“That being said, alternatively fuelled vehicles (AFVs) accounted for only 7.4% of total car registrations in 2019 as CO2 levels rose for the third consecutive year. In order to achieve further growth, the industry and government must address key issues such as charging infrastructure and financial incentives to power the transition to AFVs.”
Ashley Barnett, Head of Consultancy at Lex Autolease: “Vehicle emissions continued to dominate the headlines in 2019 – with the new WLTP emissions testing cycle continuing to impact the corporate fleet sector, a heavily anti-diesel agenda running in parallel and low-rate Benefit-in-Kind (BIK) for battery electric vehicles (BEVs) from April 2020. The results of this are clear: a significant percentage increase in battery electric vehicles (BEVs), and a move from diesel to petrol.
“According to the SMMT’s most recent New Car CO2 reports, the average CO2 emissions figure for new cars has been rising, which could be an unintended consequence of the push against diesel but will also include the impact of the change in test cycle (with some manufacturers seeing an increase in quoted emissions of 20 per cent). It will be interesting to see whether this trend has continued when the next edition of the report is published. Many of the very latest diesel vehicles emit lower levels of greenhouse gases than their petrol counterparts, and should therefore be factored in when drivers are choosing the most suitable vehicle for their needs.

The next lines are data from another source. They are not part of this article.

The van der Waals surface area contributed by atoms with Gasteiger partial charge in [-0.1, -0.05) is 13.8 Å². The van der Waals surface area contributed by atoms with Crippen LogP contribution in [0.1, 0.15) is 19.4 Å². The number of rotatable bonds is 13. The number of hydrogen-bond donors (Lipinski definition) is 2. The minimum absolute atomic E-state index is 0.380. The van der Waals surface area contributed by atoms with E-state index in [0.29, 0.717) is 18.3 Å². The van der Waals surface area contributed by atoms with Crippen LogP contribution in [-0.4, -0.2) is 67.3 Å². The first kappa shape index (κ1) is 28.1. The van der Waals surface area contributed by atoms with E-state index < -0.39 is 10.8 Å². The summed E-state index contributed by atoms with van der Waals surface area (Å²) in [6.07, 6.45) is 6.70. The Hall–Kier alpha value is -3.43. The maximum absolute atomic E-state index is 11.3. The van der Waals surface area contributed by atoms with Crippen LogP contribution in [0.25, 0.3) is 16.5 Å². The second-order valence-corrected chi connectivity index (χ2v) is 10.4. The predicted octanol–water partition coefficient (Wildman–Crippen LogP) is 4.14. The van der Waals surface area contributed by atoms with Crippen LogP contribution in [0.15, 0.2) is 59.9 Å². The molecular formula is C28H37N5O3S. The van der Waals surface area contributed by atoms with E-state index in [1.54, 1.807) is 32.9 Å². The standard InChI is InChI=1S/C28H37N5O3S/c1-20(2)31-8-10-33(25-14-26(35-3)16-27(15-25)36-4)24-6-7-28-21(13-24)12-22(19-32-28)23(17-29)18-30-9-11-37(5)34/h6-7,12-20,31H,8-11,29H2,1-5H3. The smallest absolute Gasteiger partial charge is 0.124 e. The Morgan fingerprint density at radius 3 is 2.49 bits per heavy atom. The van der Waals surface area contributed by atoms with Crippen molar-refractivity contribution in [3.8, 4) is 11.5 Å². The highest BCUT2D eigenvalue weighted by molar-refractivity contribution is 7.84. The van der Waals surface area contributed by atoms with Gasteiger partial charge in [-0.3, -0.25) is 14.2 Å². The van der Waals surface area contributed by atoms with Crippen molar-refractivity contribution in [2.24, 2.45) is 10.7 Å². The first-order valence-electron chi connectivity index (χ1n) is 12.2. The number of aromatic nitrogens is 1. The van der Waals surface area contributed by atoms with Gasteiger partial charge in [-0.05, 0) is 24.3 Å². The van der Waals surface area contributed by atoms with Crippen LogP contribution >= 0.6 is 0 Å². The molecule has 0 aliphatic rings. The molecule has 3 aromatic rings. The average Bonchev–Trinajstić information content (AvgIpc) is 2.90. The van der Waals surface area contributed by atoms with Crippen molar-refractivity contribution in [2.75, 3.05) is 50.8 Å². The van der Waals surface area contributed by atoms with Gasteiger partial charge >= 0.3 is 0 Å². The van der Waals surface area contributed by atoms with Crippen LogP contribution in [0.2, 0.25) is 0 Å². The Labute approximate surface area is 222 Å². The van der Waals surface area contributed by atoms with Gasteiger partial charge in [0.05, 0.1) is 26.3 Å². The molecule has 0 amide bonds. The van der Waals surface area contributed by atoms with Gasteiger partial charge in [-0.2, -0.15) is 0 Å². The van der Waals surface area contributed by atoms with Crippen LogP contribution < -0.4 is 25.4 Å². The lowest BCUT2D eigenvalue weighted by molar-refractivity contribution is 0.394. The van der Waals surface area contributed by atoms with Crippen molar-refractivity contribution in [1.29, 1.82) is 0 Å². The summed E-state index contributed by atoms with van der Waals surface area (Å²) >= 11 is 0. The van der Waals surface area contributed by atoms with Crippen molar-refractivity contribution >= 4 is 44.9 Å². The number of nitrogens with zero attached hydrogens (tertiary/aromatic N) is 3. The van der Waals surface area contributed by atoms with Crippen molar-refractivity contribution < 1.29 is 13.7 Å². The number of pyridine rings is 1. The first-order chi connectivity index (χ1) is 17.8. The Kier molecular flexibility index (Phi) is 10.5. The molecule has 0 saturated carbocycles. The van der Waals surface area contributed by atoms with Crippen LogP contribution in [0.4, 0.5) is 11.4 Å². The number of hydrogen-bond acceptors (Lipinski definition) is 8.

“The percentage increase in BEV registrations should also be interpreted with care – while we’re undoubtedly heading in the right direction, it’s from a very small base. The 37,850 BEVs registered in 2019 represent just 1.6 per cent of the total new cars on the roads.
“This is why we still need to see compelling fiscal support and on-road perks in 2020, to reduce the upfront and in-life cost of a BEV, and to increase the rate of adoption in line with the country’s Road to Zero targets. We look forward to the next Budget and are hopeful that the 0 per cent BIK rate for EVs will be enshrined in legislation for an extended period, so that company car fleets can lead by example.”
- 23 new BEV models expected to launch in 2020, alongside 10 PHEVs and 1 FCEV – a total of 34 plug-in models.
- The market fell -6.8% in 2018 and -5.7% in 2017. The 2019 market is the lowest since 2013 when 2,264,737 were registered.